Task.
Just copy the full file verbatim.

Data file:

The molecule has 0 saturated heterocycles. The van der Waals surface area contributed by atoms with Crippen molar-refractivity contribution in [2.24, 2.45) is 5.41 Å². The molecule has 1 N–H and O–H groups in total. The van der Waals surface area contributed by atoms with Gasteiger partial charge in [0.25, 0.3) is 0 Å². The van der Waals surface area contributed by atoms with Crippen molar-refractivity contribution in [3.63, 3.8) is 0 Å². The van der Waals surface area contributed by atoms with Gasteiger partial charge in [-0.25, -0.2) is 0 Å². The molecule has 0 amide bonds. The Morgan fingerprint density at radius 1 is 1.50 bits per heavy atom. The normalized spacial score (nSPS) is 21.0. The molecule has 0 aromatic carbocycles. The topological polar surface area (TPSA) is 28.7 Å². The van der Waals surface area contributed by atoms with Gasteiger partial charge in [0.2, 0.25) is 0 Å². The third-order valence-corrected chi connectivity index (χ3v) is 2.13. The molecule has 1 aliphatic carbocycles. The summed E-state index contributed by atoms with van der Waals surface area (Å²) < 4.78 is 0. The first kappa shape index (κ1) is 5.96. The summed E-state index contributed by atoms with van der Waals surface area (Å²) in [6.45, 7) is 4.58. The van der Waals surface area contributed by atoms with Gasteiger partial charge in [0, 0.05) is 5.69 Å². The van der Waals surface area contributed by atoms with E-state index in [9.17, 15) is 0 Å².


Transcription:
The molecule has 0 saturated heterocycles. The van der Waals surface area contributed by atoms with Crippen molar-refractivity contribution in [2.24, 2.45) is 5.41 Å². The molecule has 1 N–H and O–H groups in total. The van der Waals surface area contributed by atoms with Gasteiger partial charge in [0.25, 0.3) is 0 Å². The van der Waals surface area contributed by atoms with Crippen molar-refractivity contribution in [3.63, 3.8) is 0 Å². The van der Waals surface area contributed by atoms with Gasteiger partial charge in [-0.25, -0.2) is 0 Å². The molecule has 0 amide bonds. The Morgan fingerprint density at radius 1 is 1.50 bits per heavy atom. The normalized spacial score (nSPS) is 21.0. The molecule has 0 aromatic carbocycles. The topological polar surface area (TPSA) is 28.7 Å². The van der Waals surface area contributed by atoms with Gasteiger partial charge in [0.2, 0.25) is 0 Å². The third-order valence-corrected chi connectivity index (χ3v) is 2.13. The molecule has 1 aliphatic carbocycles. The summed E-state index contributed by atoms with van der Waals surface area (Å²) < 4.78 is 0. The first kappa shape index (κ1) is 5.96. The summed E-state index contributed by atoms with van der Waals surface area (Å²) in [6.45, 7) is 4.58. The van der Waals surface area contributed by atoms with Gasteiger partial charge in [0, 0.05) is 5.69 Å². The van der Waals surface area contributed by atoms with E-state index in [9.17, 15) is 0 Å².